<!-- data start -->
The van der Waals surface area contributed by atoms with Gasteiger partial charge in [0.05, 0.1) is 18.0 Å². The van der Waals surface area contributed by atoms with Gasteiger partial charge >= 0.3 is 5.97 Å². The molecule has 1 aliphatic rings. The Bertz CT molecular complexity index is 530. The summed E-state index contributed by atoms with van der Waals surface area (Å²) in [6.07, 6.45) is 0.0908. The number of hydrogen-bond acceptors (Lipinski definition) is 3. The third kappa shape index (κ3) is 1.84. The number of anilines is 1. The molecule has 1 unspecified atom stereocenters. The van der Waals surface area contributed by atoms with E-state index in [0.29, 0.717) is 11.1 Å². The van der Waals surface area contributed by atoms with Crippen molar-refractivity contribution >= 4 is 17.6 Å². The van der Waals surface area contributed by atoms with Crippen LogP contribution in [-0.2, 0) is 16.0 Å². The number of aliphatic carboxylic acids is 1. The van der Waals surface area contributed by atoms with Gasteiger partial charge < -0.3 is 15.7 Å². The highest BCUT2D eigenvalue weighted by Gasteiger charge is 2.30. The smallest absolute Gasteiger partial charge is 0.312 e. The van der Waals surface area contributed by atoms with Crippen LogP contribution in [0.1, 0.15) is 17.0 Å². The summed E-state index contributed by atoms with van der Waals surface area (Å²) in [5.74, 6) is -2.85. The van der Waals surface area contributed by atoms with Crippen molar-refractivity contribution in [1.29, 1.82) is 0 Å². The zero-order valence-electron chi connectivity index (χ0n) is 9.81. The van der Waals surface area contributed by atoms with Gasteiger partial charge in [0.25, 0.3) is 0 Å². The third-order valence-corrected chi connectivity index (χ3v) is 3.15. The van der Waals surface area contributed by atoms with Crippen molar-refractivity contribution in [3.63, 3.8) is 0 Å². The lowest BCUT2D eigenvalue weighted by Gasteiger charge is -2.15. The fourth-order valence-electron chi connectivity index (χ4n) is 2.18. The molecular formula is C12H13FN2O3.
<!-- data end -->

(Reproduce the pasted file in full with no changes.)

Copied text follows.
The van der Waals surface area contributed by atoms with Gasteiger partial charge in [0.05, 0.1) is 18.0 Å². The van der Waals surface area contributed by atoms with Gasteiger partial charge >= 0.3 is 5.97 Å². The molecule has 1 aliphatic rings. The Bertz CT molecular complexity index is 530. The summed E-state index contributed by atoms with van der Waals surface area (Å²) in [6.07, 6.45) is 0.0908. The number of hydrogen-bond acceptors (Lipinski definition) is 3. The third kappa shape index (κ3) is 1.84. The number of anilines is 1. The molecule has 1 unspecified atom stereocenters. The van der Waals surface area contributed by atoms with E-state index in [0.29, 0.717) is 11.1 Å². The van der Waals surface area contributed by atoms with Crippen molar-refractivity contribution >= 4 is 17.6 Å². The van der Waals surface area contributed by atoms with Crippen LogP contribution in [-0.2, 0) is 16.0 Å². The number of aliphatic carboxylic acids is 1. The van der Waals surface area contributed by atoms with Gasteiger partial charge < -0.3 is 15.7 Å². The highest BCUT2D eigenvalue weighted by Gasteiger charge is 2.30. The smallest absolute Gasteiger partial charge is 0.312 e. The van der Waals surface area contributed by atoms with Crippen LogP contribution in [0.1, 0.15) is 17.0 Å². The summed E-state index contributed by atoms with van der Waals surface area (Å²) in [5.74, 6) is -2.85. The van der Waals surface area contributed by atoms with Crippen molar-refractivity contribution in [1.29, 1.82) is 0 Å². The zero-order valence-electron chi connectivity index (χ0n) is 9.81. The van der Waals surface area contributed by atoms with Gasteiger partial charge in [0.25, 0.3) is 0 Å². The third-order valence-corrected chi connectivity index (χ3v) is 3.15. The van der Waals surface area contributed by atoms with Crippen molar-refractivity contribution in [3.63, 3.8) is 0 Å². The lowest BCUT2D eigenvalue weighted by Gasteiger charge is -2.15. The fourth-order valence-electron chi connectivity index (χ4n) is 2.18. The molecular formula is C12H13FN2O3.